Improving student mental wellbeingBMJ 2019; 366 doi: https://doi.org/10.1136/bmj.l2421 (Published 13 September 2019) Cite this as: BMJ 2019;366:l2421
All rapid responses
The article and the sole response so far should raise questions about the CAUSES of poor mental well-being. Only then can you ameliorate the poverty of mental well-being.
Some factors may be special to medical education. Some may be common to all students.
As far as medical students are concerned, I ask:
Are medical students encouraged to challenge teachers and "received wisdom" - orthodoxy?
Are medical students encouraged to feel emotion and express emotion when coming across painful, sad episodes of patients deteriorating, dying, in front of their eyes, perhaps despite their best efforts?
Are medical students encouraged to call attention to shoddy care?
Competing interests: No competing interests
Improving Student Mental Wellbeing Rapid Response
There is room for improvement in terms of supporting the wellbeing of medical students in the UK but recent times have shown a major emphasis on improving this aspect of university life for students. This is exemplified by St. George’s University London, where I am currently 4th year medical student.
Pressures of Medical school:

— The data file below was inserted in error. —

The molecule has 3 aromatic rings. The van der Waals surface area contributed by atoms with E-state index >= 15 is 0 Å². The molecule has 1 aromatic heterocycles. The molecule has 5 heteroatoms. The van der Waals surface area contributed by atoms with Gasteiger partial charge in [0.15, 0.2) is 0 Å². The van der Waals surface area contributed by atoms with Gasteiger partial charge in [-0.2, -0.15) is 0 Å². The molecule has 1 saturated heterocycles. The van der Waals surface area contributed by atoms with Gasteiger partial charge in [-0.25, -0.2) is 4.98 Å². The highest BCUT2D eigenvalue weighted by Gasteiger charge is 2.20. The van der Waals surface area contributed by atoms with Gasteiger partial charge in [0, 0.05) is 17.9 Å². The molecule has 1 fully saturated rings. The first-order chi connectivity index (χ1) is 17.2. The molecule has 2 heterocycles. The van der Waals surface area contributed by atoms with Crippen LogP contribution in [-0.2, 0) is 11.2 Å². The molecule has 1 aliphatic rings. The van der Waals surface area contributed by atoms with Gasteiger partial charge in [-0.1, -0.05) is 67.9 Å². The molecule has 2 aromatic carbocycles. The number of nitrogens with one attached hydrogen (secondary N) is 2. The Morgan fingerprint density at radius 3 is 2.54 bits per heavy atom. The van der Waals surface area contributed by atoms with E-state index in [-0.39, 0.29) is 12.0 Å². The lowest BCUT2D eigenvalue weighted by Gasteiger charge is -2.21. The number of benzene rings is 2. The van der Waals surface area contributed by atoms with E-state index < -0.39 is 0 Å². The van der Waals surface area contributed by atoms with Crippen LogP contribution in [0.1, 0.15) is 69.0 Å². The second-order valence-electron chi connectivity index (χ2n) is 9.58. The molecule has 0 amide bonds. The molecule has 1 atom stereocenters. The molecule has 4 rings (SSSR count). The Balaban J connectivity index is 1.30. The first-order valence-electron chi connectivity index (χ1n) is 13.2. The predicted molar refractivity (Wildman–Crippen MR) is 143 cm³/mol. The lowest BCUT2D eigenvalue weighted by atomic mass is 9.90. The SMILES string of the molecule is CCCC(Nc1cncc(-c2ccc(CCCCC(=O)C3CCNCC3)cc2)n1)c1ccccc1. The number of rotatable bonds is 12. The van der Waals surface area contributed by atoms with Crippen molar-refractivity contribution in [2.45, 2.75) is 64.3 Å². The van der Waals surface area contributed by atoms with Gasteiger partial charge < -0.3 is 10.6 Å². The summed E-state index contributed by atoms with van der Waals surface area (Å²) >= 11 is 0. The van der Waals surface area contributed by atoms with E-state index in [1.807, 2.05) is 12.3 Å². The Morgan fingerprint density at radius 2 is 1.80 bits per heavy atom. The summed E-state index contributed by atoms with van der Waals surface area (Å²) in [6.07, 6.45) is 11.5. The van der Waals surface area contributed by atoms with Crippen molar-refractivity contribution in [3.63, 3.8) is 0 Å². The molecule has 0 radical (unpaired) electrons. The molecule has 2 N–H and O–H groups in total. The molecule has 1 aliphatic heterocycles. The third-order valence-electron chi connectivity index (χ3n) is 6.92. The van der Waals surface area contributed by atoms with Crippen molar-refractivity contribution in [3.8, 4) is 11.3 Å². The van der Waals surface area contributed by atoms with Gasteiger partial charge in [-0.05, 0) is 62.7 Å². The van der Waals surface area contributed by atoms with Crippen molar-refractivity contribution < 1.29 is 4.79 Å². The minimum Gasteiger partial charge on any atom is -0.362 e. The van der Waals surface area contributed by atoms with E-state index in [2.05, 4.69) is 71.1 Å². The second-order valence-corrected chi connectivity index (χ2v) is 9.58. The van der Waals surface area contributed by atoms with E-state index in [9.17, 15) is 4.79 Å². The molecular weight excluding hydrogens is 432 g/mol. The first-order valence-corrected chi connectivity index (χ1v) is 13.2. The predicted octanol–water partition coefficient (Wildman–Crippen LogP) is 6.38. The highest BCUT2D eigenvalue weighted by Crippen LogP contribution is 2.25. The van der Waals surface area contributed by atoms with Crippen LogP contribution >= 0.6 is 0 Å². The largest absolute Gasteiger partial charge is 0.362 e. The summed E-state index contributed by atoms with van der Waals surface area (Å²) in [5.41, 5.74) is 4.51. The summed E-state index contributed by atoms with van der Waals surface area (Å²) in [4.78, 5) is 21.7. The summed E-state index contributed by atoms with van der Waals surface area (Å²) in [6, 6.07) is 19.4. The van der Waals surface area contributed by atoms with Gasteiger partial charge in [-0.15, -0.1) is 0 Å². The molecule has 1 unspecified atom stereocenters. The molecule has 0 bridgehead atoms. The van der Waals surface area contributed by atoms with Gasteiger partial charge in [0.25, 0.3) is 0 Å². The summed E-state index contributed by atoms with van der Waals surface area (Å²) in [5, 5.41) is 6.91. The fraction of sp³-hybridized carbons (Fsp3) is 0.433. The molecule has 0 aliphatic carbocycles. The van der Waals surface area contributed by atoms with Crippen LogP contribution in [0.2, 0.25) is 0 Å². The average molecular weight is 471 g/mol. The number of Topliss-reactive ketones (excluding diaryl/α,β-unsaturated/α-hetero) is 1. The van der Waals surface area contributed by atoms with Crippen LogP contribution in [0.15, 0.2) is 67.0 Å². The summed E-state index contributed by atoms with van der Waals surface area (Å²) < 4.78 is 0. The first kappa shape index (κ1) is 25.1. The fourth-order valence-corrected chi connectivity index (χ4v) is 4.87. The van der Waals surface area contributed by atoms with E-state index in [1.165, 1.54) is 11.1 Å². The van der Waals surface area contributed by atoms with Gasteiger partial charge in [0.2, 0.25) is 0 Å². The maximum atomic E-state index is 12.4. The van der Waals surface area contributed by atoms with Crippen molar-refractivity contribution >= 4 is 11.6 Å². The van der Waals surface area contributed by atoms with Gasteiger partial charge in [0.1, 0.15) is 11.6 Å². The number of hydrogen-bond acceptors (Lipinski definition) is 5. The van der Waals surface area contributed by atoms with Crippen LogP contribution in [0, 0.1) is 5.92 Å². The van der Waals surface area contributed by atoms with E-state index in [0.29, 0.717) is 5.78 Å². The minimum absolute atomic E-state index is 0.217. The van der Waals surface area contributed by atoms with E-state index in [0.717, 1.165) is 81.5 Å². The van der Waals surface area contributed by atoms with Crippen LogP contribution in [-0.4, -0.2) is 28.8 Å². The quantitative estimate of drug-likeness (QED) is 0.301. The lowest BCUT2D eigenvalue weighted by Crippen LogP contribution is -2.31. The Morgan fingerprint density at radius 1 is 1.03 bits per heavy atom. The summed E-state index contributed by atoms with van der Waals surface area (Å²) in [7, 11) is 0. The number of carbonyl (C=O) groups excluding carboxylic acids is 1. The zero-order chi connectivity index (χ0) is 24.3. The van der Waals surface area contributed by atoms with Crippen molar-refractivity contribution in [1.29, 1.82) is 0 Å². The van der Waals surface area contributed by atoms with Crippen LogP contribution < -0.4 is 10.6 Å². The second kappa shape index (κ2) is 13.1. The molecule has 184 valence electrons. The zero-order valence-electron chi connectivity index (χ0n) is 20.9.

Studying medicine at university is often a highly inspiring and fulfilling degree. However, there is a duality to it. The course is extremely demanding and strenuous for students throughout their 5-6 years, in a variety of ways. Pressures stem from a highly competitive environment, in which students are compared to their peers every year. As well as these academic pressures, there are times in clinical medicine where distressing patient cases can have a negative impact on the mental wellbeing of medical students. These are just two issues medical students are dealing with every day. Developing ‘emotional resilience’ to overcome these obstacles whilst maintaining a work-life balance is a serious challenge for these students.
Tackling the issues:
Mental health problems are experienced by 1 in 6 people every week (1). It is the responsibility of the medical schools to look after wellbeing. St. George’s takes on this responsibility by providing access to numerous support systems. Personal tutors are allocated to each student, with yearly meetings for students, as well as direct contact with the tutor as and when the students need. With only 4,855 students at St. George’s the ‘family’ nature of this educational institution protects and improves the overall wellbeing of students. In addition, new student network systems are being organised to provide further support for students.
15,000 first year students in 2015/16 were reported to have mental health problems in the UK (2). Preventing mental health issues and early intervention are fundamental to lowering these numbers. Raising awareness in educational institutions like St. George’s is the first step.